Carlos Rodon, SP, CHI – This is what I said last week about Eduardo Rodriguez. The same words apply here: “His value quite possibly is the highest it will ever be. You know you were smart to have picked him up when you did. I think he is going to be a good pitcher, but right now he is a big buzz in the (Midwest). With so much pitching available, why not see what you can get for this guy. Don’t wait until next week though, he might give up 6 runs in 2 innings. He is a kid remember.” Rodon has given up one run in each of his last 3 GS, striking out 10 in the most recent one. Find that guy in your league who loves hyped rookies.
Value Targets: There are a bunch on this underachieving team.
Adam Eaton, OF, CHI – This guy got off to such a slow start and with no proven track record to fall back on, most teams who drafted him dropped him, myself included. He is starting to come around though, and if no one in your league has noticed yet he may be sitting there for you to snag. In the last two weeks he has 12 R, 2 HR, 7 RBI, and 2 SB. His BA is still low, but you drafted him for the runs and steals, and they are starting to come. If he is not on the wire try to get him as a trade “throw in”. BUY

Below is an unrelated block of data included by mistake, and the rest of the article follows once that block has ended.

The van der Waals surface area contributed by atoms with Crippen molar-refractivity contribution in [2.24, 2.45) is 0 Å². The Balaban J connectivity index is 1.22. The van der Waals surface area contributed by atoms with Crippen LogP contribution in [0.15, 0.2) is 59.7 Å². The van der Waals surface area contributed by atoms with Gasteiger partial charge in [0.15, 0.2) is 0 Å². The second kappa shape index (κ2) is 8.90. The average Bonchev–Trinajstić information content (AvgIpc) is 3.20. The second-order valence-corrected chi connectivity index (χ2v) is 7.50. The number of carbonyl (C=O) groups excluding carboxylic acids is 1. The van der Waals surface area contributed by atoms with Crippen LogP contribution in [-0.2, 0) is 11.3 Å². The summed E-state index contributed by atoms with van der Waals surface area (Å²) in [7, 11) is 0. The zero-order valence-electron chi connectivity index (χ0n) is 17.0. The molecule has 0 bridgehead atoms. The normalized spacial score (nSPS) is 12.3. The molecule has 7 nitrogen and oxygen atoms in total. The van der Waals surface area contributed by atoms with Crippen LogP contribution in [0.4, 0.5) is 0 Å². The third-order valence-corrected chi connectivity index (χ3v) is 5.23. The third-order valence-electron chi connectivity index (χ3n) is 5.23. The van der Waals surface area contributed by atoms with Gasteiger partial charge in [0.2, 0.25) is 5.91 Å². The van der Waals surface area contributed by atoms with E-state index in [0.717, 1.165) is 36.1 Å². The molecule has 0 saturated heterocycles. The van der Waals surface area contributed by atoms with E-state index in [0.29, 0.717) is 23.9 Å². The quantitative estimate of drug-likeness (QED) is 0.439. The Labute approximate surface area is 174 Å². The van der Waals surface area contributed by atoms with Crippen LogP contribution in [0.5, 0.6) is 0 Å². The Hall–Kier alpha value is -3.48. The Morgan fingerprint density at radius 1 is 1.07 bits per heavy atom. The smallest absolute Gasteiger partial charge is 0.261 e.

Alexai Ramirez, SS, CHI – A notorious slow starter, Alexai has hit .250 for his career in April and about .280 the rest of the season. This season the slow start has carried through May and into June, but all we care about is today and going forward. The first two months are in the book. If you have a big hole at SS and don’t want to pay the king’s ransom that the Reyes owner wants, why not see if you can get Alexai on the cheap, especially if he is on someone’s bench. Let’s play a game, shall we? These are the batting lines of 2 MLB shortstops in 2014. One is the 33 year old Alexai, the other is a player who will be 32 years old in a few days, but is going to cost you five times Alexai. BUY